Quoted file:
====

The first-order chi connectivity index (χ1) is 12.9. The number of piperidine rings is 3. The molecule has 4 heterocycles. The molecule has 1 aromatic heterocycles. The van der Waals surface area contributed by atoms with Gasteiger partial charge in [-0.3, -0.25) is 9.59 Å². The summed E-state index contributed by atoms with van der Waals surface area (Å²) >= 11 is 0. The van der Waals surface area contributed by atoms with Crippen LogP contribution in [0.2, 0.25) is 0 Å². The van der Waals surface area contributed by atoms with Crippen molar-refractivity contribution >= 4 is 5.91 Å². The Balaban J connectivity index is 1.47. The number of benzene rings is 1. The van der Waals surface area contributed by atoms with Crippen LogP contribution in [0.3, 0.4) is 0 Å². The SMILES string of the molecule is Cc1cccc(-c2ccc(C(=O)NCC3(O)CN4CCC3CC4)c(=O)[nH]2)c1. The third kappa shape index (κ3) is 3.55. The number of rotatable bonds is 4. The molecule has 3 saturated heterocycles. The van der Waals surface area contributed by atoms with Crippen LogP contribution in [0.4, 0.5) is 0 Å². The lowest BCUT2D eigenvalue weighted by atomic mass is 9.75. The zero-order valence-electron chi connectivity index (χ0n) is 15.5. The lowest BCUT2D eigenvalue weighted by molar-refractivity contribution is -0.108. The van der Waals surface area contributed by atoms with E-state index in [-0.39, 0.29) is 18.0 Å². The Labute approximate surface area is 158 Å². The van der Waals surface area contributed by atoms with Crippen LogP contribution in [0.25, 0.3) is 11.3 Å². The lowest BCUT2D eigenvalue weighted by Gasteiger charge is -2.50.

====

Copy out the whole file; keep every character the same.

The first-order chi connectivity index (χ1) is 12.9. The number of piperidine rings is 3. The molecule has 4 heterocycles. The molecule has 1 aromatic heterocycles. The van der Waals surface area contributed by atoms with Gasteiger partial charge in [-0.3, -0.25) is 9.59 Å². The summed E-state index contributed by atoms with van der Waals surface area (Å²) >= 11 is 0. The van der Waals surface area contributed by atoms with Crippen LogP contribution in [0.2, 0.25) is 0 Å². The van der Waals surface area contributed by atoms with Crippen molar-refractivity contribution >= 4 is 5.91 Å². The Balaban J connectivity index is 1.47. The number of benzene rings is 1. The van der Waals surface area contributed by atoms with Crippen LogP contribution in [0.3, 0.4) is 0 Å². The SMILES string of the molecule is Cc1cccc(-c2ccc(C(=O)NCC3(O)CN4CCC3CC4)c(=O)[nH]2)c1. The third kappa shape index (κ3) is 3.55. The number of rotatable bonds is 4. The molecule has 3 saturated heterocycles. The van der Waals surface area contributed by atoms with Crippen LogP contribution in [0.4, 0.5) is 0 Å². The lowest BCUT2D eigenvalue weighted by atomic mass is 9.75. The zero-order valence-electron chi connectivity index (χ0n) is 15.5. The lowest BCUT2D eigenvalue weighted by molar-refractivity contribution is -0.108. The van der Waals surface area contributed by atoms with E-state index in [-0.39, 0.29) is 18.0 Å². The Labute approximate surface area is 158 Å². The van der Waals surface area contributed by atoms with Crippen LogP contribution in [0.25, 0.3) is 11.3 Å². The lowest BCUT2D eigenvalue weighted by Gasteiger charge is -2.50.